beach

Camber Cross

Super Quaich Round 2.

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The car is packed and ready to hit the beach today. Irvine is situated on the West Coast of Scotland, yeah the windy part of the world with multi-weather fronts per day.

We arrive at the carpark with a small dusting of snow covering the grass, the youth riders have just fought through some snowfall during their 15 minutes of racing. The course is open for the B race to have a warm up and see what’s on the menu today.

Sandwiches with camber, cucamber are today’s offering from Walkers Cycling. This is a new course for the Super Quaich race, and it’s a tester before next years National Trophy round. Two sand pits and a multitude of off camber riding, throw in some hills for good measure and you have a tough course served up. Good news is it’s not too soft underfoot due to the fast draining sandy soil.

As the B race gets under way, they race off at a frantic speed on the way to the first sand pit. We watch and learn as the riders bite into the sand(witch) and see what lines are best to avoid/ride. First section is pretty rideable as long as you have some wiggle room, the second one after the downhill descent is rideable, again if you pick the right line! Kevin Pugh is back racing his cross bike, he comes into the sand in third place. Selects the wrong rut,comes to a hault and is off running with sand between his toes and bike held high.

As the B race battle on in the winter sun, we head for sign on and then go sort our race numbers out. Drop the pit bike off and grab a few pictures while making my way back to the warmth of the car as the cold is creeping in.

I mentioned the changeable weather, didn’t I! A snowstorm rolls in as me and G roll away from the car towards the racing tape. It’s brutal, we try and take in a quick lap of the course with the snow stinging your face no matter the direction of travel. My chin is frozen with the bite of the sharp arctic blast. Gary is nearly in tears as he can’t speak and lost all feeling in his pinky fingers. Then we find out the race is being held back for 20 mins.

What! Twenty more minutes riding about in this weather, makes me understand how the athletes in Pyeongchang are dealing with lycra, outdoor sports and cold temperatures. Just as quickly as the snow came on, its soon blow past leaving a dark steel sky, and we soon got shouted forward to the starting area.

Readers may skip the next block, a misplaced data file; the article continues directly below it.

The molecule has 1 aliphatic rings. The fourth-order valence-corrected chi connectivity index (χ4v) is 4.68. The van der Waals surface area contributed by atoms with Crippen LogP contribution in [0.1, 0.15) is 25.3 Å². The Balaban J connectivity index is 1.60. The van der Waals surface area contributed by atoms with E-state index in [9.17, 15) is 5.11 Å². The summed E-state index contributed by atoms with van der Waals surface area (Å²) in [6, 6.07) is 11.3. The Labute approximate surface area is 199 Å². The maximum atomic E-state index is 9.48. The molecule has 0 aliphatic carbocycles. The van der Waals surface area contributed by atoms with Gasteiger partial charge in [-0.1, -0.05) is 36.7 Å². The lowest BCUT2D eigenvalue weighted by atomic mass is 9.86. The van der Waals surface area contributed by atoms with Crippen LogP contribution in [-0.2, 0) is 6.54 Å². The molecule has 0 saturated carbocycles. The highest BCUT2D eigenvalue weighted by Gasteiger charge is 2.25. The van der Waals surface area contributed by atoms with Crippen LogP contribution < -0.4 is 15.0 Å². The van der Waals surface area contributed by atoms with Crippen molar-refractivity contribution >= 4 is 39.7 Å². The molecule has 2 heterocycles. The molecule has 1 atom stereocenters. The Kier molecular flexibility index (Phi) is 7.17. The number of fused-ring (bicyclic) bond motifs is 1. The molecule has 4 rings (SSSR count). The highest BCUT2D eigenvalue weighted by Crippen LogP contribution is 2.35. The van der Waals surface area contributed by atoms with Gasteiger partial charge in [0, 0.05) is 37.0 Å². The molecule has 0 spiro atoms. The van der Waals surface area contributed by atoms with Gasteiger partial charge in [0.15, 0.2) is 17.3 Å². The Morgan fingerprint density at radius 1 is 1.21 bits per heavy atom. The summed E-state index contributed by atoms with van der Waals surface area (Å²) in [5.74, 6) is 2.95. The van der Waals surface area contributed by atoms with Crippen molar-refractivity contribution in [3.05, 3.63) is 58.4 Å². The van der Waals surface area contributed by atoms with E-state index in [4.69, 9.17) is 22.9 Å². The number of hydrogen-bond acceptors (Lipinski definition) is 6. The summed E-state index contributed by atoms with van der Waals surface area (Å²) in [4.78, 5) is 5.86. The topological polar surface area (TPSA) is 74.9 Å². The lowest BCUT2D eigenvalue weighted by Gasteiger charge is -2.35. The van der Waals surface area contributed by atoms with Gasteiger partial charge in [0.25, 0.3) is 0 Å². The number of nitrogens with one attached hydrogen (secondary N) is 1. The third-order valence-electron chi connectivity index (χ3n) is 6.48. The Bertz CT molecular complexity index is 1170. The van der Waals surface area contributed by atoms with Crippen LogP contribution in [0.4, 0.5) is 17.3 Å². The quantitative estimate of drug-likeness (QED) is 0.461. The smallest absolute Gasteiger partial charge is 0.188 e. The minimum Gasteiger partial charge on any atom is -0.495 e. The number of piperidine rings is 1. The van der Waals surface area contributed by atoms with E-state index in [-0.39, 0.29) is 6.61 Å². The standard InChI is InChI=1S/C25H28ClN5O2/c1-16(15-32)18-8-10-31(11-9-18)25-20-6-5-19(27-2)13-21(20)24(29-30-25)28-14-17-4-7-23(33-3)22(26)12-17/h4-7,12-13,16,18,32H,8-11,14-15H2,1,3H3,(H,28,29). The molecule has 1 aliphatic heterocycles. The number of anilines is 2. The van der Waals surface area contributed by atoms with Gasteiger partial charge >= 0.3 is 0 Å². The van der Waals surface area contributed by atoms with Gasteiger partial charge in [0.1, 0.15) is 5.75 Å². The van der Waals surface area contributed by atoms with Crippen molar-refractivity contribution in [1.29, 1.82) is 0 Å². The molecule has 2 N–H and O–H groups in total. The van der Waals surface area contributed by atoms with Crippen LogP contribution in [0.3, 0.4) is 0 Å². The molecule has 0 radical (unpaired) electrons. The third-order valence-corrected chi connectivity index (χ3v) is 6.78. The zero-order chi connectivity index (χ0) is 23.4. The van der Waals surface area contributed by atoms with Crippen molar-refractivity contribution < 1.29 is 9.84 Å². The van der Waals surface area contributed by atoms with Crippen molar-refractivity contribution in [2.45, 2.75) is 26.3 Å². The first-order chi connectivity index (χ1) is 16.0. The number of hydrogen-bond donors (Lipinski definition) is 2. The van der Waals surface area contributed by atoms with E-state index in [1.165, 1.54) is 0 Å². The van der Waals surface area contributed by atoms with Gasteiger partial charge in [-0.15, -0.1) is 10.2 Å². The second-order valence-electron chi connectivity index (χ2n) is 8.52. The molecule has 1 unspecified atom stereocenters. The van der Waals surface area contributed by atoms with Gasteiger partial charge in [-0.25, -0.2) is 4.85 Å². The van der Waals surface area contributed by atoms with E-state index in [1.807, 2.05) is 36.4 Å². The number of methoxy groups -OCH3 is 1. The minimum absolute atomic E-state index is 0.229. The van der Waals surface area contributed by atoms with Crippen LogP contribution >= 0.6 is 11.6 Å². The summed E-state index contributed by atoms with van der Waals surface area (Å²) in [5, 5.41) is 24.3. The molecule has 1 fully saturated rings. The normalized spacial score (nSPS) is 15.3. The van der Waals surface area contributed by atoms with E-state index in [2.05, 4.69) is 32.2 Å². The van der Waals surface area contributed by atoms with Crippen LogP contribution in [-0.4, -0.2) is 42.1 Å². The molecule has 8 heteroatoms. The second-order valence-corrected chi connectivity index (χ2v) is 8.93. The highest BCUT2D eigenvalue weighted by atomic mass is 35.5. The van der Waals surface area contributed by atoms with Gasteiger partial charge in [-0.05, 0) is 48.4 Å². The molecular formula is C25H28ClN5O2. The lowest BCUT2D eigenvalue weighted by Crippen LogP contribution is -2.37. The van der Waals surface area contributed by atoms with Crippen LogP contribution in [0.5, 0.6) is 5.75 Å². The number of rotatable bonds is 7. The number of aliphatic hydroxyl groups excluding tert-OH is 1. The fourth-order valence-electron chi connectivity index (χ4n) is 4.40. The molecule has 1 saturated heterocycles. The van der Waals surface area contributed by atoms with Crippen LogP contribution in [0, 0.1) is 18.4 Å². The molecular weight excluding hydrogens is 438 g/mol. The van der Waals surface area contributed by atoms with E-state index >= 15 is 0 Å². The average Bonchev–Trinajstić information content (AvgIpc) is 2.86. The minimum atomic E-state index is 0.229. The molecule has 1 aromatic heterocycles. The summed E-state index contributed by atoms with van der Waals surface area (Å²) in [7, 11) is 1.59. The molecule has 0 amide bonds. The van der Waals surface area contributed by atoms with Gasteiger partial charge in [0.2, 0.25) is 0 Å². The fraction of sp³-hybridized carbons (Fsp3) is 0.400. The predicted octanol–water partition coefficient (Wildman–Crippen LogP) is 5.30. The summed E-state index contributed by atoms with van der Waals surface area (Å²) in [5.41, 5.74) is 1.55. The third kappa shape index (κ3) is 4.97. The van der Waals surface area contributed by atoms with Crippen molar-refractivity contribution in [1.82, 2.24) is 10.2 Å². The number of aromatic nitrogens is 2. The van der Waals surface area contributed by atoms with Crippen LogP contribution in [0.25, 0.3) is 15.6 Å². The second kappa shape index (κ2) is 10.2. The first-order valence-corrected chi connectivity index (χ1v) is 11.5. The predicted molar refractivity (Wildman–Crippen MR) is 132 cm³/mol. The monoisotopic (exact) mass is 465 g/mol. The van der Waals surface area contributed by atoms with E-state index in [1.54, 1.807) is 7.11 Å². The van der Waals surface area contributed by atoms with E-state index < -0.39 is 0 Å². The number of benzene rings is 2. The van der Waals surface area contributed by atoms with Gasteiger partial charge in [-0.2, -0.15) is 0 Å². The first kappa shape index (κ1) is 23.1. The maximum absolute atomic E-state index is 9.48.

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I get a decent spot in the starting bunch, Discard my jacket and trousers but keep the sunglasses. (Ever the optimist) Gary is about five people in front of me, don’t think he will be that close come the end of this race. Countdown begins as we wait for the whistle.

Breeeeep we are on and racing at the new Irvine Beach Park.

We have a good starting area, an extensive flat grassland soon gets the 87 riders up to racing speed and the dash to the front commences without too much fighting. A right turn has you lining up for the first bottleneck, a small incline with a left turn slowed the riders in front down. I stick wide right and take the long road around the corner as the inside riders tiptoe around the bend.

A few more bends are ridden then we come to the first of the sand pits. I’m still on the right-hand side of the course, and glad I stuck with that. Some riders get into a tangle on the left and stop the race on that side dead in its tracks. A few of us on the right manage to sneak past they play in the sandbox.

A short blast uphill then a sharp left at the top takes you on to the first of many camber section for today. We snake our way around the lower slopes of the hill at the far side of the pond. I’m still making decent progress in the race. As we come to the 90° right turn, I switch from riding to running. LRM_EXPORT_20180211_204835.jpg

I say running it’s more jogging and slidding gradually to the bottom of the camber and along the scrim and barrior tape. Without toe studs, I’m like a dog on lino in these parts. Can’t get grip, so I get back on the bike and see if that’s any better. Manage to ride slowly to the uphill run. And from there is more camber and running/slipping until you reach the highest point of the course, turn 180° right and line yourself up for a big drop down and along to sandpit number two.

I practised riding this sandpit once, I fell right over the bars, so I decided to run it every lap, saving the embaresment of me going face first into the sand. Swing off the bike and run the sand holding my bike like a huge handbag. A flying remount and I have managed to take a few places coming through the sand.

I’m in a group of five as we ride past the pits and over the line. I am just going to hang with this group and see if I can last the pace of the A race. Tackle the double hurdles, and now the group ride up to the uphill yeah uphill switchbacks. I haven’t got the gears to ride this, I opt for swinging off and run my way up the hill. Remount and I’m soon riding back down the hill, I lock the rear wheel, this sends me into a skid and right out the tape! Come to a stop and get back in between the tape, now to chase back into the group as they ride past the hurdles and on to another uphill section that looms over head.